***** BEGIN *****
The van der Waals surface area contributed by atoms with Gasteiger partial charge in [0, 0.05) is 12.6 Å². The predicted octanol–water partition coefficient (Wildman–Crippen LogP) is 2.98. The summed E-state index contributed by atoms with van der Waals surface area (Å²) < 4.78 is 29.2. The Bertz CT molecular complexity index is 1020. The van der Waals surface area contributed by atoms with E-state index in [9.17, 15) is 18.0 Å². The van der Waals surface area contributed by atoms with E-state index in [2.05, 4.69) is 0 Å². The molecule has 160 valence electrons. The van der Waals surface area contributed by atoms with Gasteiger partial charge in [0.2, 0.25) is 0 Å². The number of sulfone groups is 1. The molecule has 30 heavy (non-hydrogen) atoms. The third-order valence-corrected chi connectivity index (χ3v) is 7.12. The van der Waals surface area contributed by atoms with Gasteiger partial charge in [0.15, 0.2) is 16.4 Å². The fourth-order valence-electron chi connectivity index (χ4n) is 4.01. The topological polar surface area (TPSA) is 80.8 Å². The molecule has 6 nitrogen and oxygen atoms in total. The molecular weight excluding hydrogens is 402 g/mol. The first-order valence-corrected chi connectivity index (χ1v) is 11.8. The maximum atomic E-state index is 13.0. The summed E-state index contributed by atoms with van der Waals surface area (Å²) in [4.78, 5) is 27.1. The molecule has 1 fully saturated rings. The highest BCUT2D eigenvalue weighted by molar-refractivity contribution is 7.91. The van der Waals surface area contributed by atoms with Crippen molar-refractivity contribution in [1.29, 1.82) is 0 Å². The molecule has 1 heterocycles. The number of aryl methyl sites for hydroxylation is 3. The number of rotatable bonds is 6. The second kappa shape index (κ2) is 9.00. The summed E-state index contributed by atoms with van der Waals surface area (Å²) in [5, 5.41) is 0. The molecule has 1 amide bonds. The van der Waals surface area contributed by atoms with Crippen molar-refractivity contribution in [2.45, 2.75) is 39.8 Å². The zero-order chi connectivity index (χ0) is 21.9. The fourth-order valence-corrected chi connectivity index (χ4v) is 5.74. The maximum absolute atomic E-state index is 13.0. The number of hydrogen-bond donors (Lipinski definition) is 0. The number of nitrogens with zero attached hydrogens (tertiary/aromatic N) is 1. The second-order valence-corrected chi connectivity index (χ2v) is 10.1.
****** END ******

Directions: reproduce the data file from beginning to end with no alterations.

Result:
The van der Waals surface area contributed by atoms with Gasteiger partial charge in [0, 0.05) is 12.6 Å². The predicted octanol–water partition coefficient (Wildman–Crippen LogP) is 2.98. The summed E-state index contributed by atoms with van der Waals surface area (Å²) < 4.78 is 29.2. The Bertz CT molecular complexity index is 1020. The van der Waals surface area contributed by atoms with E-state index in [9.17, 15) is 18.0 Å². The van der Waals surface area contributed by atoms with E-state index in [2.05, 4.69) is 0 Å². The molecule has 160 valence electrons. The van der Waals surface area contributed by atoms with Gasteiger partial charge in [0.2, 0.25) is 0 Å². The number of sulfone groups is 1. The molecule has 30 heavy (non-hydrogen) atoms. The third-order valence-corrected chi connectivity index (χ3v) is 7.12. The van der Waals surface area contributed by atoms with Gasteiger partial charge in [0.15, 0.2) is 16.4 Å². The fourth-order valence-electron chi connectivity index (χ4n) is 4.01. The topological polar surface area (TPSA) is 80.8 Å². The molecule has 6 nitrogen and oxygen atoms in total. The molecular weight excluding hydrogens is 402 g/mol. The first-order valence-corrected chi connectivity index (χ1v) is 11.8. The maximum atomic E-state index is 13.0. The summed E-state index contributed by atoms with van der Waals surface area (Å²) in [4.78, 5) is 27.1. The molecule has 1 fully saturated rings. The highest BCUT2D eigenvalue weighted by molar-refractivity contribution is 7.91. The van der Waals surface area contributed by atoms with Crippen molar-refractivity contribution in [1.29, 1.82) is 0 Å². The molecule has 1 heterocycles. The number of aryl methyl sites for hydroxylation is 3. The number of rotatable bonds is 6. The second kappa shape index (κ2) is 9.00. The summed E-state index contributed by atoms with van der Waals surface area (Å²) in [5, 5.41) is 0. The molecule has 1 amide bonds. The van der Waals surface area contributed by atoms with Crippen molar-refractivity contribution in [2.45, 2.75) is 39.8 Å². The zero-order chi connectivity index (χ0) is 21.9. The fourth-order valence-corrected chi connectivity index (χ4v) is 5.74. The maximum absolute atomic E-state index is 13.0. The number of hydrogen-bond donors (Lipinski definition) is 0. The number of nitrogens with zero attached hydrogens (tertiary/aromatic N) is 1. The second-order valence-corrected chi connectivity index (χ2v) is 10.1.